Chaintech 7NJS and Leadtek K7NCR18DPro

Chaintech 7NJS and Leadtek K7NCR18DPro - Page 2


The Chaintech 7NJS Zenith & Leadtek K7NCR18D-Pro Motherboards
Nvidia's Nforce2 Chipset pushes out Dual Channel DDR

By, Tom Laverriere
December 16, 2002

Chaintech 7NJS - Up Close and Personal
Under the Hood

The Bundle

Part of the decision making process, when debating a new motherboard purchase, is the accompanying bundle.  While the Chaintech 7NJS comes in significantly more expensive than most (  $178 in various search engines ), let me tell you that it's well worth it.  This board packed just about everything but the kitchen sink into the box.

From the second the box arrives at the door you can tell it's packed.  The box is about twice the thickness of a normal motherboard box and weighs about the same as a small piece of luggage packed solid.  Upon opening it, you find the motherboard encased in hard plastic.  Below that is the rest of the surprise.

Inside you'll find the SPDIF card, the IEEE-1349a card, yellow rounded IDE cables, and lots more.  They even went as far as throwing in a Chaintech keychain.  Also present, but not pictured, is a Chaintech case badge and two Serial ATA ( SATA ) cables.  Maybe the most useful accessory is the Chaintech "CBox2".  This is a front panel for your case which fits perfectly into a 5.25" bay.  On the CBox2 is a display for the CPU temperature and a collection of ports including USB and Firewire.  Also included on the CBox2 is a headphone and microphone jack.  So, for those of you that don't have front ports in your case, the CBox2 will come in quite handy.  I would also like to note that the Software package is quite nice, the most noteworthy being Norton Antivirus 2002.


Under The Scope: Layout and Features

Now let's take a closer look at the motherboard itself.  Chaintech did not skimp on the motherboard features either.  This board is packed pretty tight.


The I/O ports on the back are nothing to gawk at, although they are gold plated.  It's pretty standard actually.  Two USB 2.0 ports and a 10/100 Ethernet jack which is provided by the Southbridge MCP-T chip.  The MCP-T Southbridge not only offers NVIDIA's own Ethernet MAC, but a second Ethernet MAC provided by 3Com.  The Chaintech does not take advantage of this however, since only one Ethernet jack is present.  With the help of the CBox2, we can get access to the remaining 4 USB 2.0 ports and the IEEE-1394a Firewire.  On board sound is provided by the CMedia 8738 controller, which offers 6 channel sound, a game port, and SPDIF support.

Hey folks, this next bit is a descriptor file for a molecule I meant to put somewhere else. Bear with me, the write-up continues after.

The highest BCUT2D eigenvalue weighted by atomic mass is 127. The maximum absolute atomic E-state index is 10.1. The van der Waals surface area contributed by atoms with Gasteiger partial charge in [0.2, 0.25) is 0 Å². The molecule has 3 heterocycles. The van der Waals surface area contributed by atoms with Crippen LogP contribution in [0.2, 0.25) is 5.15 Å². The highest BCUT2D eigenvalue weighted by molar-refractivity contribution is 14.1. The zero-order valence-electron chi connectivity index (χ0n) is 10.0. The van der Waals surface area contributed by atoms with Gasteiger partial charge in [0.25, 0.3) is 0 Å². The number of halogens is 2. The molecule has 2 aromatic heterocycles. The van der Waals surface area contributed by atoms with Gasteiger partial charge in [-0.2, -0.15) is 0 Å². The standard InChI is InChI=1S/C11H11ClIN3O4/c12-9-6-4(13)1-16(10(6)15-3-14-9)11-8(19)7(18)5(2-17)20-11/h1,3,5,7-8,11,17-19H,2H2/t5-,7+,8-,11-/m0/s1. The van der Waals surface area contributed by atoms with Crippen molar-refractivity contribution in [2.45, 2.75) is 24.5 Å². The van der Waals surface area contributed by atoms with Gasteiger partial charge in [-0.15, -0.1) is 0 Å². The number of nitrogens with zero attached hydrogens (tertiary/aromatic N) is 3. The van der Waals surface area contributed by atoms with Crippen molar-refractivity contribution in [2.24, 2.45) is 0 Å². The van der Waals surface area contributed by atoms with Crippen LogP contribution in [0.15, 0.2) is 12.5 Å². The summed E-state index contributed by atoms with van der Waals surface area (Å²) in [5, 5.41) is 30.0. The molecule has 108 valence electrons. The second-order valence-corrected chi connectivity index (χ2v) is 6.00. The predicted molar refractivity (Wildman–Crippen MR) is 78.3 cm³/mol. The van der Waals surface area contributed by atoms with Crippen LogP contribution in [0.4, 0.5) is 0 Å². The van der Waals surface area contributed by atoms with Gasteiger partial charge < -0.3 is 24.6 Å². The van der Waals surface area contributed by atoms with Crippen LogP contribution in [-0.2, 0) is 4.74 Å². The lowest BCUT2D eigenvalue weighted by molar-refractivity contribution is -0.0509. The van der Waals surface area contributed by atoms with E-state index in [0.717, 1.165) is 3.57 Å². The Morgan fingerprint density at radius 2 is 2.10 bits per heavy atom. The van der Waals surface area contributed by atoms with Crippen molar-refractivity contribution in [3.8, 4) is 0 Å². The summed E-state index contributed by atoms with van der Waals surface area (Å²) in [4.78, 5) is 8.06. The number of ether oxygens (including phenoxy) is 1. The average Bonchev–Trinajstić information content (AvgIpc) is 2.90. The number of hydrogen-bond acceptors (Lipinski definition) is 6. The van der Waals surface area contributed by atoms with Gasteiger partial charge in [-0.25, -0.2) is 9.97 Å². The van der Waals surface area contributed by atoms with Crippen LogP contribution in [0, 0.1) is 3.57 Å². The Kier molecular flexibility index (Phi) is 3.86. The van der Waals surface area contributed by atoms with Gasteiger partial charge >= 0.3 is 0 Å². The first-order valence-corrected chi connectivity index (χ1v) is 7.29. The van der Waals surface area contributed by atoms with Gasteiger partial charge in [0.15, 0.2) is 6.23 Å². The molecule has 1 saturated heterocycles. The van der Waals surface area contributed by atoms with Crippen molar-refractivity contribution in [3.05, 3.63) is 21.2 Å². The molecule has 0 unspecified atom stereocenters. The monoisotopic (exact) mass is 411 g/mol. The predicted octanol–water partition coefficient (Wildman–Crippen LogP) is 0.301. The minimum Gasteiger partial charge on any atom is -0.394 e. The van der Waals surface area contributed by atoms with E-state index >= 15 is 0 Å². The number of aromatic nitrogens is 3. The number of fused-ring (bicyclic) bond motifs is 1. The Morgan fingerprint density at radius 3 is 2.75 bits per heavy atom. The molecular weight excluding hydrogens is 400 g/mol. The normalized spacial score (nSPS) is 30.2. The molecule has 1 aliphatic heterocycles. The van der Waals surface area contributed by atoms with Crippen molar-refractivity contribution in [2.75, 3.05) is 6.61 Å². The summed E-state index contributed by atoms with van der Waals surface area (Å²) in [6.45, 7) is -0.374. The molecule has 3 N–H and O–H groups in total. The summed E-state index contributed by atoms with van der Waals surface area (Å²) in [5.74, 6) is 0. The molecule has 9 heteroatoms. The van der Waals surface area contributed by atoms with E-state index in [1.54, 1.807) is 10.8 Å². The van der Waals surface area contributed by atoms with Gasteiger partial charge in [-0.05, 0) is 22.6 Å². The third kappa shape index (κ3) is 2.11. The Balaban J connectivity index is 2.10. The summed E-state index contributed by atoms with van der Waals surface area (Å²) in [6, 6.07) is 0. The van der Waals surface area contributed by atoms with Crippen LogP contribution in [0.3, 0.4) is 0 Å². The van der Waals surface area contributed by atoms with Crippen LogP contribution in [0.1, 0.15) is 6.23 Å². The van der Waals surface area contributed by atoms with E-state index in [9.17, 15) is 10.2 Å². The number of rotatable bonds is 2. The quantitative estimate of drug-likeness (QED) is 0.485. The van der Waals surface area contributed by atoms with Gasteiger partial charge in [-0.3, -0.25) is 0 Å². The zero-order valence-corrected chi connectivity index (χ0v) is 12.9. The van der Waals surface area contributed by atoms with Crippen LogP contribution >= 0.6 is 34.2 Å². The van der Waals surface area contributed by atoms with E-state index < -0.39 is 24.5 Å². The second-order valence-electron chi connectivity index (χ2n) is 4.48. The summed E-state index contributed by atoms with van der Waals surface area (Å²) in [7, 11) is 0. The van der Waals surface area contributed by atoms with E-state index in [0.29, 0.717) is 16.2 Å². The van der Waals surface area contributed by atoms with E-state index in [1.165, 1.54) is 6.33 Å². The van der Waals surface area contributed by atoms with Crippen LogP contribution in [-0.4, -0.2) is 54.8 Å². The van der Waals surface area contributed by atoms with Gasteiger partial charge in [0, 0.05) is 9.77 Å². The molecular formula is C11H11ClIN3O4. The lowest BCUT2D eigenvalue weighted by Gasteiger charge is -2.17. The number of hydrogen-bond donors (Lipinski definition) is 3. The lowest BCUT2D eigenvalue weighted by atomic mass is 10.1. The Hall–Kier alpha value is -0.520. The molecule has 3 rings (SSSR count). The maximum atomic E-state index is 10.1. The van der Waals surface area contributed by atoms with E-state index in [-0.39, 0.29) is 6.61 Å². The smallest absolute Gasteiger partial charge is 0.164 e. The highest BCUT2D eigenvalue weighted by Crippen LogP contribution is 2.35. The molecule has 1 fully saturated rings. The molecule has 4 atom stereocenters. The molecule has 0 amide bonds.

Promise Technologies' PDC20376 SATA 150 RAID Controller was also installed on this board.  The setup that Chaintech provides consists of two SATA channels and one EIDE channel with RAID 0/1 support.  This makes it a little more cumbersome if you are setting up EIDE RAID, since Serial ATA drives are pretty much non-existent at this point in time, but has the option there for when we see SATA drives hit the market.  Some other noteworthy items are the location of the ATX 12v connector.  When I first plugged it in, the wires were running right over the top of the CPU fan causing it not to spin.  One must be extremely careful that the wires are tucked in above or below the CPU heatsink to save the Athlon processor from certain thermal death.  The can capacitors located around the CPU socket don't leave much room for a heftier heatsink.  In today's world of overclocking, cooling is a must and depending on what type of cooling solution is used, this may be a slight downfall.  The AGP slot and memory slots are too close together.  If you're going to replace memory, you'll also have to pull the graphics card.  Finally, I would like to mention that Chaintech equipped their board with jumpers that have extensions on them to make them easier to handle.  I can't get over the detail offered with this board.  Chaintech left no stone unturned here.







The Chaintech 7NJS uses a Phoenix Technology Award BIOS and it is setup with the overclocker in mind.  Almost everything is tweakable in this BIOS.  For starters, you get FSB selections up to 200MHz in 1MHz increments.  The Vcore is adjustable up to 2.15V in 0.25v increments, which is very impressive. Adding to that list we have AGP volt adjustable to 2.0V in 0.1V increments and finally the DIMM voltage can be adjusted as high as 3.2V in 0.1V increments.  Being able to adjust voltages this high allows for some pretty serious overclocking.  The only thing missing was the PCI lock, although Chaintech claims that the PCI frequency is locked at the 66/33MHz setting.  There is, however, a lock for the AGP timing.  Overall, we have a variety of options to get the overclock we're looking for.  Speaking of overclocking, I was only able to get the Chaintech up to a 182MHz FSB with the CPU voltage set at 1.85V.  This is definitely because we only had the stock Athlon HSF available at the time.  With some aftermarket cooling, I'd be willing to bet that the 200MHz FSB is reachable.

Let's move on to our other nForce2 competitor: The Leadtek K7NCR18D-Pro.

Next Up: Leadtek K7NCR18D-Pro

Tags:  Tech, chaintech, DP, leadtek, DT, pro, EA, AI, and, K

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